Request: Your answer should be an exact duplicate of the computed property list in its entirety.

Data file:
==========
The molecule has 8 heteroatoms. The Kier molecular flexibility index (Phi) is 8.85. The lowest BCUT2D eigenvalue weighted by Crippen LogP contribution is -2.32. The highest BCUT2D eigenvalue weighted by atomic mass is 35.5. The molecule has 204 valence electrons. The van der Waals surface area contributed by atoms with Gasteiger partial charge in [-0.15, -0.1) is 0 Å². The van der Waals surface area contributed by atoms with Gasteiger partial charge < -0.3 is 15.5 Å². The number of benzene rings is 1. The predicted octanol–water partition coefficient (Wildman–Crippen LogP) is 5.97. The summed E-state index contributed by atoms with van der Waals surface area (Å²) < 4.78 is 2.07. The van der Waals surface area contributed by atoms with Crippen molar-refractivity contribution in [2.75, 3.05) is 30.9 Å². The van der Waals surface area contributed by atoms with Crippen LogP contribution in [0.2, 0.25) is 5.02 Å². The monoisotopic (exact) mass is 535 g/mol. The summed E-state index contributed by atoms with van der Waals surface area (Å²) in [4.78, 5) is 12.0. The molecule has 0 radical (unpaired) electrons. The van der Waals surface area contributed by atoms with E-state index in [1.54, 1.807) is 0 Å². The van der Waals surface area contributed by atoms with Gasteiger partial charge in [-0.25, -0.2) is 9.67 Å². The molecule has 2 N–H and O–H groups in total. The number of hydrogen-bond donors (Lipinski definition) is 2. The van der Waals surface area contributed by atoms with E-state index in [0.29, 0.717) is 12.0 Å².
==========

The molecule has 8 heteroatoms. The Kier molecular flexibility index (Phi) is 8.85. The lowest BCUT2D eigenvalue weighted by Crippen LogP contribution is -2.32. The highest BCUT2D eigenvalue weighted by atomic mass is 35.5. The molecule has 204 valence electrons. The van der Waals surface area contributed by atoms with Gasteiger partial charge in [-0.15, -0.1) is 0 Å². The van der Waals surface area contributed by atoms with Gasteiger partial charge < -0.3 is 15.5 Å². The number of benzene rings is 1. The predicted octanol–water partition coefficient (Wildman–Crippen LogP) is 5.97. The summed E-state index contributed by atoms with van der Waals surface area (Å²) < 4.78 is 2.07. The van der Waals surface area contributed by atoms with Crippen molar-refractivity contribution in [2.75, 3.05) is 30.9 Å². The van der Waals surface area contributed by atoms with Crippen LogP contribution in [0.2, 0.25) is 5.02 Å². The monoisotopic (exact) mass is 535 g/mol. The summed E-state index contributed by atoms with van der Waals surface area (Å²) in [4.78, 5) is 12.0. The molecule has 0 radical (unpaired) electrons. The van der Waals surface area contributed by atoms with E-state index in [1.54, 1.807) is 0 Å². The van der Waals surface area contributed by atoms with Gasteiger partial charge in [-0.25, -0.2) is 9.67 Å². The molecule has 2 N–H and O–H groups in total. The number of hydrogen-bond donors (Lipinski definition) is 2. The van der Waals surface area contributed by atoms with E-state index in [0.29, 0.717) is 12.0 Å².